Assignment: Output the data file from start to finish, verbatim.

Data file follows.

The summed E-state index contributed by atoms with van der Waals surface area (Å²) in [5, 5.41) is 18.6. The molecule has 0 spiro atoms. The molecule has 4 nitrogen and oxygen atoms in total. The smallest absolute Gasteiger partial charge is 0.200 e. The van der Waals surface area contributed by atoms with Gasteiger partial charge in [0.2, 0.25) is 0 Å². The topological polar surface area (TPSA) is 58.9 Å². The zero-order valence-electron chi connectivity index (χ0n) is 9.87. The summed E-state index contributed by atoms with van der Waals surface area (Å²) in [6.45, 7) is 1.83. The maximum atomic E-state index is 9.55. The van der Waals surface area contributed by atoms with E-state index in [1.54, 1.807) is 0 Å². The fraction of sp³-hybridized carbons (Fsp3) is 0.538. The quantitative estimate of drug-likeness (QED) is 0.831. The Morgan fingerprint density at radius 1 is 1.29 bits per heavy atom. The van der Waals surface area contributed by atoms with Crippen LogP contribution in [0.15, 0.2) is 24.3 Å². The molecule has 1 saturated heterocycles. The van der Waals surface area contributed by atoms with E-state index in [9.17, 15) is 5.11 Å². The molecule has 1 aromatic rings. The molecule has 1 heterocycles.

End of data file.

The summed E-state index contributed by atoms with van der Waals surface area (Å²) in [5, 5.41) is 18.6. The molecule has 0 spiro atoms. The molecule has 4 nitrogen and oxygen atoms in total. The smallest absolute Gasteiger partial charge is 0.200 e. The van der Waals surface area contributed by atoms with Gasteiger partial charge in [0.2, 0.25) is 0 Å². The topological polar surface area (TPSA) is 58.9 Å². The zero-order valence-electron chi connectivity index (χ0n) is 9.87. The summed E-state index contributed by atoms with van der Waals surface area (Å²) in [6.45, 7) is 1.83. The maximum atomic E-state index is 9.55. The van der Waals surface area contributed by atoms with E-state index in [1.54, 1.807) is 0 Å². The fraction of sp³-hybridized carbons (Fsp3) is 0.538. The quantitative estimate of drug-likeness (QED) is 0.831. The Morgan fingerprint density at radius 1 is 1.29 bits per heavy atom. The van der Waals surface area contributed by atoms with Crippen LogP contribution in [0.15, 0.2) is 24.3 Å². The molecule has 1 saturated heterocycles. The van der Waals surface area contributed by atoms with E-state index in [9.17, 15) is 5.11 Å². The molecule has 1 aromatic rings. The molecule has 1 heterocycles.